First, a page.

Statement on Janice Rogers Brown
The Senate must give Brown's nomination to the DC Circuit the closest possible scrutiny
October 22, 2003
Contact:Doug Kendall, Community Rights Counsel, 202 296-6889
California Supreme Court Justice Janice Rogers Brown’s nomination to a lifetime seat on the United States Court of Appeals for the DC Circuit has raised strong concerns within the environmental community, based upon her record.
The importance of the DC Circuit to the future of our nation's federal environmental protections cannot be overstated. The DC Circuit has the power - often the exclusive power - to hear challenges to health, safety, welfare, and environmental protections issued by federal government agencies. Except for the handful of cases that the Supreme Court agrees to review, the DC Circuit is the final arbiter of whether a federal protection will stand or fall.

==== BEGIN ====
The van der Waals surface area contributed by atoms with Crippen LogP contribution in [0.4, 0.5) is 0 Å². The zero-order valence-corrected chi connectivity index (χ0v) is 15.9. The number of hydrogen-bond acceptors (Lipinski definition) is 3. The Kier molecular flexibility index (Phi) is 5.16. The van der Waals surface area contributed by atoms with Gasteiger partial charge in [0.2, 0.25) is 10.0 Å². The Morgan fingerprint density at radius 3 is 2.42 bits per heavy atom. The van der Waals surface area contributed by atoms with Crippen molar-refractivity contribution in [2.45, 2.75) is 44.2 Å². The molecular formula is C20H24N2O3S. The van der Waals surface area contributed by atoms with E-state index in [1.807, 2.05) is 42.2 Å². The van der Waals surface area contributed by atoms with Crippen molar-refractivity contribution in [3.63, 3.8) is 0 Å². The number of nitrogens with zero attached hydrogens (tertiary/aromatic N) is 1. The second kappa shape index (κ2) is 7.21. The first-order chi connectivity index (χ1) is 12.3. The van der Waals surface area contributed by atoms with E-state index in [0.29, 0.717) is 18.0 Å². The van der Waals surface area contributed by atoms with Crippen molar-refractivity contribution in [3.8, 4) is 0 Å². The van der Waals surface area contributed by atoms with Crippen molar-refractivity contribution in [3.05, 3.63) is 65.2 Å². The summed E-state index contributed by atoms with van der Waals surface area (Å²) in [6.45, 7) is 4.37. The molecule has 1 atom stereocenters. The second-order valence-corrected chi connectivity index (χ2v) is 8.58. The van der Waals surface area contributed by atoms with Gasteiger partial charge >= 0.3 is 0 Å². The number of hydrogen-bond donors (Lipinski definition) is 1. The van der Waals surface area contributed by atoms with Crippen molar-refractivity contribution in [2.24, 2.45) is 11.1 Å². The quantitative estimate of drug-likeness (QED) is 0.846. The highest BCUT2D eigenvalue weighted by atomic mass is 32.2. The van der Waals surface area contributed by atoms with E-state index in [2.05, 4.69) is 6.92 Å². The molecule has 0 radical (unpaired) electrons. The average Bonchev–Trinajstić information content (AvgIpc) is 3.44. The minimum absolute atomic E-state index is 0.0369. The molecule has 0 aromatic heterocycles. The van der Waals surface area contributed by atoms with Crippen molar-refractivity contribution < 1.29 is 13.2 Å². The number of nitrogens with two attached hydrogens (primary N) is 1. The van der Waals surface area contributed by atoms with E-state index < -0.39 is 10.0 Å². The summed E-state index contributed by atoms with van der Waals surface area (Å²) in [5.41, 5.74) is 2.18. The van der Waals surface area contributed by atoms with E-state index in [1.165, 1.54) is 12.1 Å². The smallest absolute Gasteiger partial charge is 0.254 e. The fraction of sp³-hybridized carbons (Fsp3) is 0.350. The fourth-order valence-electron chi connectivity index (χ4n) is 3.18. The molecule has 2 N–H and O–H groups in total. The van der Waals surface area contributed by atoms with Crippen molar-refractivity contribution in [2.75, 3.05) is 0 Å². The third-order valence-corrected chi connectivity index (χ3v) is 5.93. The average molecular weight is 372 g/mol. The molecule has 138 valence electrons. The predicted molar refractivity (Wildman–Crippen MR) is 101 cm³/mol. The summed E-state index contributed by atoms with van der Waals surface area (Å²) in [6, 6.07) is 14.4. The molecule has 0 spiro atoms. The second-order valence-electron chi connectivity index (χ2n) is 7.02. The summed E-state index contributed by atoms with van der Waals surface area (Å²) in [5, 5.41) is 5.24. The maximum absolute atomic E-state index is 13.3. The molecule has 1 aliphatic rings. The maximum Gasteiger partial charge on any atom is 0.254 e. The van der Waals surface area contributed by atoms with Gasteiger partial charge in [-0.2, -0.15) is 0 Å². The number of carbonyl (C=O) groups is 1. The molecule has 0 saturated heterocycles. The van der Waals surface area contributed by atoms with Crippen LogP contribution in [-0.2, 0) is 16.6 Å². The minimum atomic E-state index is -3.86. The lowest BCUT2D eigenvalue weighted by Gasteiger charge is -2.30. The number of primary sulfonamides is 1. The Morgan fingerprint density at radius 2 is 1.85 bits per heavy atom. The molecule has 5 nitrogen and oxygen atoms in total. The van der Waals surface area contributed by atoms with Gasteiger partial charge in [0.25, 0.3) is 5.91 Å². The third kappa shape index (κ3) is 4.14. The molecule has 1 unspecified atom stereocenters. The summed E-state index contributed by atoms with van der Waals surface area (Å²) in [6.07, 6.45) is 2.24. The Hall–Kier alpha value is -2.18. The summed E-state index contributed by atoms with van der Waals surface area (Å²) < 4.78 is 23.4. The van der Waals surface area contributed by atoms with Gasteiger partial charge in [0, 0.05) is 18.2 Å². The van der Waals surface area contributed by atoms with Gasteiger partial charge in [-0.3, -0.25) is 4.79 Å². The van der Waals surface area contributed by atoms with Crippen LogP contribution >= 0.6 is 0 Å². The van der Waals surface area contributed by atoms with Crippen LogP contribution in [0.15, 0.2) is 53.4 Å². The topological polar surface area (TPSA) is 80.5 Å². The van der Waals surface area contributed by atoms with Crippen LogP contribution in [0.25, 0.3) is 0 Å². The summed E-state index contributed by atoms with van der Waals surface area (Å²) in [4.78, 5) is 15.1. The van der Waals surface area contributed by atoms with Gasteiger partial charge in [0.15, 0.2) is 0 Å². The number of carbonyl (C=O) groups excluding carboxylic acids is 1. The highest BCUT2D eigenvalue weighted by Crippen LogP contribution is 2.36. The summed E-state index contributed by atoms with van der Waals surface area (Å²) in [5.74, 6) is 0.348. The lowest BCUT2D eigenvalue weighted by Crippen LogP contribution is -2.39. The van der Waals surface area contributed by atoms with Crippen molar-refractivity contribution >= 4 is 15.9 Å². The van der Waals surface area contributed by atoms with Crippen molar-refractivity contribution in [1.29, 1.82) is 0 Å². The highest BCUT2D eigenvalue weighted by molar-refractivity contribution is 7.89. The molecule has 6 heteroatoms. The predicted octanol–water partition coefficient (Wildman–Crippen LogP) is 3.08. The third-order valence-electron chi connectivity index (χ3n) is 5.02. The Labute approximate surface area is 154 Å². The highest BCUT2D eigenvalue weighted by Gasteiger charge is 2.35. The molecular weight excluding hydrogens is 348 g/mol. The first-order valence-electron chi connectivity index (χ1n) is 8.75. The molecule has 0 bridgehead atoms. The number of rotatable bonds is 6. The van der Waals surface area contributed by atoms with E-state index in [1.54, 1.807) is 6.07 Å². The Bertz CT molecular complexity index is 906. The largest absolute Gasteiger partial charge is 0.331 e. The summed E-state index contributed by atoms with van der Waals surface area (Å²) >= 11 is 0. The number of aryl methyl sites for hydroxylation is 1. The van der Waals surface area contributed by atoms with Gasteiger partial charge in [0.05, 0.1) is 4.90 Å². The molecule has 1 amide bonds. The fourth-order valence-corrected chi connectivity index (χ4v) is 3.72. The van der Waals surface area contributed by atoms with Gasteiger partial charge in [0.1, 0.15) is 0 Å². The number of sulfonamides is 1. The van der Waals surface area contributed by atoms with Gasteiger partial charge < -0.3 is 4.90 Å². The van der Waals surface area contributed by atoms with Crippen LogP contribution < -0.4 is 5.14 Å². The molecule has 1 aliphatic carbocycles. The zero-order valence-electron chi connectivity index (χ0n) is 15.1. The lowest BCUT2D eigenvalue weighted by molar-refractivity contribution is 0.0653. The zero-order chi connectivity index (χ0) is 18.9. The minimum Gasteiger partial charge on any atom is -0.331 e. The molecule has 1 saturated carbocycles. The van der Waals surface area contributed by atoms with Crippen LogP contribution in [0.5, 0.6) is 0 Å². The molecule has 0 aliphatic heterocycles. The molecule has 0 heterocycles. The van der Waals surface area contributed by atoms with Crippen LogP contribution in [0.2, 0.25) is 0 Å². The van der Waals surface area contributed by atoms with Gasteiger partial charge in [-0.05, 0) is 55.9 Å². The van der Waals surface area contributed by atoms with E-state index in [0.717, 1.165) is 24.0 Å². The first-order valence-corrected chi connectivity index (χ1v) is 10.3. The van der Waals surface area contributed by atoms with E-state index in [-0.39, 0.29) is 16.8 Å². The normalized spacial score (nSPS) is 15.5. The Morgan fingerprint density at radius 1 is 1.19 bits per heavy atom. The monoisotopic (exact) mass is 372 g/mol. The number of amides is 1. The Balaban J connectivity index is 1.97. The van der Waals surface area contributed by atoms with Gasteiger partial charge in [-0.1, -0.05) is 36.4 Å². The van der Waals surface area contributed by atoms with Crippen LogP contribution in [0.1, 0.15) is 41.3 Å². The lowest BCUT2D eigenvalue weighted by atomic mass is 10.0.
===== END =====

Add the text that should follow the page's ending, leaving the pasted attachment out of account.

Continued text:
Janice Rogers Brown's rulings and views on constitutional issues put her on the far fringes of constitutional interpretation. In today's nomination hearing, Senators Feinstein (D-CA), Leahy (D-VT), Kennedy (D-MA), Feingold (D-WI) and Durbin (D-IL) discussed many of the same court opinions and speeches by Justice Brown that are cited in an environmental report These opinions and speeches indicate a willingness-indeed, a zeal-to inject these views into the case law, even in the face of binding precedent. The Senate must give Brown's nomination to the environmentally-critical DC Circuit the closest possible scrutiny.
According to Community Rights Counsel's Executive Director Doug Kendall, "Brown is a judicial activist with views that lie far outside the mainstream of even conservative legal thinking. Her views put in jeopardy our nation's bedrock environmental protections along with many other hallmark legislative achievements of the Twentieth Century. This nomination should trouble conservatives and liberals alike."
Glenn Sugameli, Earthjustice's Senior Legislative Counsel said Justice Brown "supports returning to the universally denounced, early 1900s Lochner-era when courts elevated corporate interests over individual rights; and believes that the Supreme Court's 1937 decision that the New Deal was constitutional 'marks the triumph of our own socialist revolution.'"
Additional information on Brown, including